To perpetuate the fear of Muslim others, the FBI’s actively manufactures and prosecutes one-dimensional Muslim assassins. When Brown was apprehended in July 2014, the FBI tried desperately to link him to transnational militant groups, alleging that one of Brown’s co-defendants had fled to Somalia to fight with Al-Shabab. A subsequent yearlong investigation did not turn up any evidence. Unable to charge Brown of terrorism under any federal statute, the prosecutors have now turned to an ambiguous state terrorism law, which requires no proof of international or other organizational connections. His two non-Muslim co-defendants have been freed for lack of evidence.
In December 2008, a court in New Jersey found three brothers and two of their friends guilty of a conspiracy to murder members of the U.S military at Fort Dix near Trenton. The brothers received life sentences plus thirty years under the enhanced terrorism sentencing guidelines outlined in the 2001 Anti-Terrorism Act. To facilitate this conviction, the FBI paid one informant $238,000 and canceled an impending deportation for another, in addition to paying him $1,500 a week.
The FBI was tipped-off after the brothers submitted a paintballing video to a Circuit City for duplication where an employee found the bearded men with guns suspicious. The FBI then hired the group’s acquaintance to covertly record their conversations and tried to get one of them to agree to a plot to attack Fort Dix. The brothers were convicted despite the absence of direct evidence showing that they had agreed to the scheme devised by the FBI and communicated to them by the two informants.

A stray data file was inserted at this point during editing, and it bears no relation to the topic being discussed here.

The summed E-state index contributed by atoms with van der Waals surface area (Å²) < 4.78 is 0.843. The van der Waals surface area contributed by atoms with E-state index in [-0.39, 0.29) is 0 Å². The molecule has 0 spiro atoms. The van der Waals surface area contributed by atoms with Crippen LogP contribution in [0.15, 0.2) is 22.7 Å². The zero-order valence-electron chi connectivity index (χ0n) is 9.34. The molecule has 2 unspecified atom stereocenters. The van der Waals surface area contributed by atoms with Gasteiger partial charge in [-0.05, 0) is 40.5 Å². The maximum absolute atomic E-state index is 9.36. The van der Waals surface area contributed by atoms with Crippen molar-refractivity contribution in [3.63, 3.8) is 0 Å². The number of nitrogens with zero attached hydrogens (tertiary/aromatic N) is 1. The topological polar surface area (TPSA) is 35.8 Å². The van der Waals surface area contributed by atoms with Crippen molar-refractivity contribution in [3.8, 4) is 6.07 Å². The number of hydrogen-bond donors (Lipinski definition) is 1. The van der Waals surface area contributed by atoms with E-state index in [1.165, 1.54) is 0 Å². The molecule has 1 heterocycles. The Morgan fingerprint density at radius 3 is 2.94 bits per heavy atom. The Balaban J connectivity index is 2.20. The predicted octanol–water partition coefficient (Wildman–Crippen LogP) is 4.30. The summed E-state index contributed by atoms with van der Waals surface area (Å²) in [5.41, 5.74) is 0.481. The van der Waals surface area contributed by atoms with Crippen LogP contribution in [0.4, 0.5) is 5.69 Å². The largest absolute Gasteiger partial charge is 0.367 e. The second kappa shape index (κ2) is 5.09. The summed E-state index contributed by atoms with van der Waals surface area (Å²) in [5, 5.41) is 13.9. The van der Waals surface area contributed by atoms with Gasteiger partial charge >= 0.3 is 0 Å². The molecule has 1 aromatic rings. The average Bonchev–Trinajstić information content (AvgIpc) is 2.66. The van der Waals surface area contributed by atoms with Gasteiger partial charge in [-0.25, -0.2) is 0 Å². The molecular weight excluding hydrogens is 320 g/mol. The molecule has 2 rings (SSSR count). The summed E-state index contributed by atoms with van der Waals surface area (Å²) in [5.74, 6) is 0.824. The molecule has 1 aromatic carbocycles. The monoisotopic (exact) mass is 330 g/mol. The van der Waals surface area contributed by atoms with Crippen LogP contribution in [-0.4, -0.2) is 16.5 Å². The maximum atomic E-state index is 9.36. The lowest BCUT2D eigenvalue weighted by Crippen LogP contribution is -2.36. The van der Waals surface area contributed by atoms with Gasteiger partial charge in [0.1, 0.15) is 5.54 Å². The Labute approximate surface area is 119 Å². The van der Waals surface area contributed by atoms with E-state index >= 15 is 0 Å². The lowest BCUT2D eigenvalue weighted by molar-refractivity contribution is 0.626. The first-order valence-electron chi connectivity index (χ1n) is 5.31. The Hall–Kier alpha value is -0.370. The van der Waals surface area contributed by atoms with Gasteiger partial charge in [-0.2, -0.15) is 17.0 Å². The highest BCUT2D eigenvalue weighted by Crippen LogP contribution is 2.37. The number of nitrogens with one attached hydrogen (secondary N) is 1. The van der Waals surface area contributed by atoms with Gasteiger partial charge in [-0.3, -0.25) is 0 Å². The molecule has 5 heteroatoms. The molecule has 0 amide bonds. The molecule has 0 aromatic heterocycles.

These are only a few of the FBI’s one-dimensional Muslim assassins. More than 1 million people are reported to be on the terrorist watch list and no one appears bothered by the fact that most have no connection with any group deemed terrorist organization. About 900 new names are added to the terrorism database every day. This ensures continued supply of assassins and dictates that the Muslim murderer cannot be an ordinary criminal thereby requiring preemptive strikes, based on vacuous theories of radicalization that purport to predict the risk of Muslim men’s lethal violence.
In other words, regardless of past criminal record or history of mental illness, the prevailing counterterrorism strategy assumes that the one-dimensional Muslim can easily morph into an assassin at any time. This in turn enables the rise of Islamophobia as the most permissible prejudice in the United States.